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Irish households saw one of the biggest falls in income after 2007

A report published today also warned of the increase in child poverty between 2007 and 2010.

IRELAND EXPERIENCED one of the sharpest falls in household market income between 2007 and 2010, according to a survey of 30 countries, published by the Organisation for Economic Co-operation and Development (OECD) today.

The report warns of the growing risk of income inequality in the 30 OECD countries, which has increased by more in the first three years of the recession to 2010 than it had in the previous 12 years.

Compared to countries like Chile, Mexico and Turkey, Ireland’s level of income inequality was relatively balanced though the report said the effect of unemployment was particularly large in Ireland with self-employment income also declining significantly.

The welfare state has “cushioned the blow” for many according to the report but it warns that further social spending cuts in OECD countries risk causing greater inequality and poverty in the years ahead.

Gap between the rich and poor

The richest 10 per cent of the population in the 30 countries countries earned 9.5 times the income of the poorest 10 per cent in 2010, up from 9 times in 2007. The gap is largest in Chile, Mexico, Turkey, the United States and Israel, and lowest in Iceland, Slovenia, Norway and Denmark.

Ireland experienced one of the largest falls in average market income during the period with incomes in poorer households fell by more than 5 per cent.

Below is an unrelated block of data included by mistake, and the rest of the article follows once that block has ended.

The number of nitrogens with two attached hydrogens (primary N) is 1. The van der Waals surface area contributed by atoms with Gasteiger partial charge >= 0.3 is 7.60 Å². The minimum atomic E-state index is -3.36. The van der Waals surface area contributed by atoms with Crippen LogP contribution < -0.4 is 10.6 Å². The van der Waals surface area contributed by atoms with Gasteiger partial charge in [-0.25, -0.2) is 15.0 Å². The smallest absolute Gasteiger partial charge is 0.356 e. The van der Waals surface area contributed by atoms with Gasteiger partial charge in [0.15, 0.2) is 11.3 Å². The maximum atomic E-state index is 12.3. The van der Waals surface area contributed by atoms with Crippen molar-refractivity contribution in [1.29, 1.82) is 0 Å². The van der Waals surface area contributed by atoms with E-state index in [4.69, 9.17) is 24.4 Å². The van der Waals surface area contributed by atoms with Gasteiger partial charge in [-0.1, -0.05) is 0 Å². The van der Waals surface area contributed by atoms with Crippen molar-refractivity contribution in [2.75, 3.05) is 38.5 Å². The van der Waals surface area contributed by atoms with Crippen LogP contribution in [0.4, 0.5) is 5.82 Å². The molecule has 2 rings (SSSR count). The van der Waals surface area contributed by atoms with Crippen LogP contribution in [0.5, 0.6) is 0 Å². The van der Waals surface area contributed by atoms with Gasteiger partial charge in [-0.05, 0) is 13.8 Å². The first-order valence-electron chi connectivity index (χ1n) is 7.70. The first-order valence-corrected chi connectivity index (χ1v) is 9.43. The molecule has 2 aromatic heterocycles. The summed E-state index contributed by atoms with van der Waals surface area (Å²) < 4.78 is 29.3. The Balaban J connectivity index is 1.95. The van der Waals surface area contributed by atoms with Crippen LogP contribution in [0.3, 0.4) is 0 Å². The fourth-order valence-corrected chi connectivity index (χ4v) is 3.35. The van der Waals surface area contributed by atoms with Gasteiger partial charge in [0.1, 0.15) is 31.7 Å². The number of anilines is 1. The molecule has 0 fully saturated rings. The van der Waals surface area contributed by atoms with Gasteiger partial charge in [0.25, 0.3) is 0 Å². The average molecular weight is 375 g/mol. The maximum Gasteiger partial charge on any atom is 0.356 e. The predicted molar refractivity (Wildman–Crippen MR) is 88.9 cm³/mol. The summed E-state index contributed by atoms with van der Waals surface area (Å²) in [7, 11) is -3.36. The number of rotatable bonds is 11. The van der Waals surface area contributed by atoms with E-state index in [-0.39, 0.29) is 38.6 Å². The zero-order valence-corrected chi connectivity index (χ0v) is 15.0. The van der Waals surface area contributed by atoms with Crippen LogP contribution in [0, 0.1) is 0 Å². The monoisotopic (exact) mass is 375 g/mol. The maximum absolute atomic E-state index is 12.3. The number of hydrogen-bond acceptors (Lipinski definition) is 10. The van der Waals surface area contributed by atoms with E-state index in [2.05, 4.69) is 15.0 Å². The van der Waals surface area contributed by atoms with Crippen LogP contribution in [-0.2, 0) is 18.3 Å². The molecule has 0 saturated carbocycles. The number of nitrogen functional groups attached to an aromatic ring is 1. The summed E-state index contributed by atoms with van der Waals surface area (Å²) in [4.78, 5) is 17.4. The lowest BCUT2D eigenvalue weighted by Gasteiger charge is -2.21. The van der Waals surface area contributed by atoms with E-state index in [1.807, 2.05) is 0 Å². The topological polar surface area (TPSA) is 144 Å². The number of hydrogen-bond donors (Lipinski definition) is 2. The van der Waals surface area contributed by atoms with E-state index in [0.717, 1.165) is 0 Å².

Between 2007 and 2010, average relative income poverty in OECD countries rose from 13 to 14 per cent among children and from 12 to 14 per cent among youth, but fell from 15 to 12 per cent among the elderly.

Since 2007, youth poverty increased considerably in 19 OECD countries with an increase of 4 per cent in Ireland. Child poverty has risen in 16 OECD countries since 2007, with increases exceeding 2 points in Turkey, Spain, Belgium, Slovenia and Hungary.

“These worrying findings underline the need to protect the most vulnerable in society, especially as governments pursue the necessary task of bringing public spending under control,” said OECD Secretary-General Angel Gurría.

“Policies to boost jobs and growth must be designed to ensure fairness, efficiency and inclusiveness. Among these policies, reforming tax systems is essential to ensure that everyone pays their fair share and also benefits and receives the support they need.”

Read: Barnardos: CSO survey shows ‘ravaging’ effects of recession on families>
Read: Disposable income and household savings up in second quarter>

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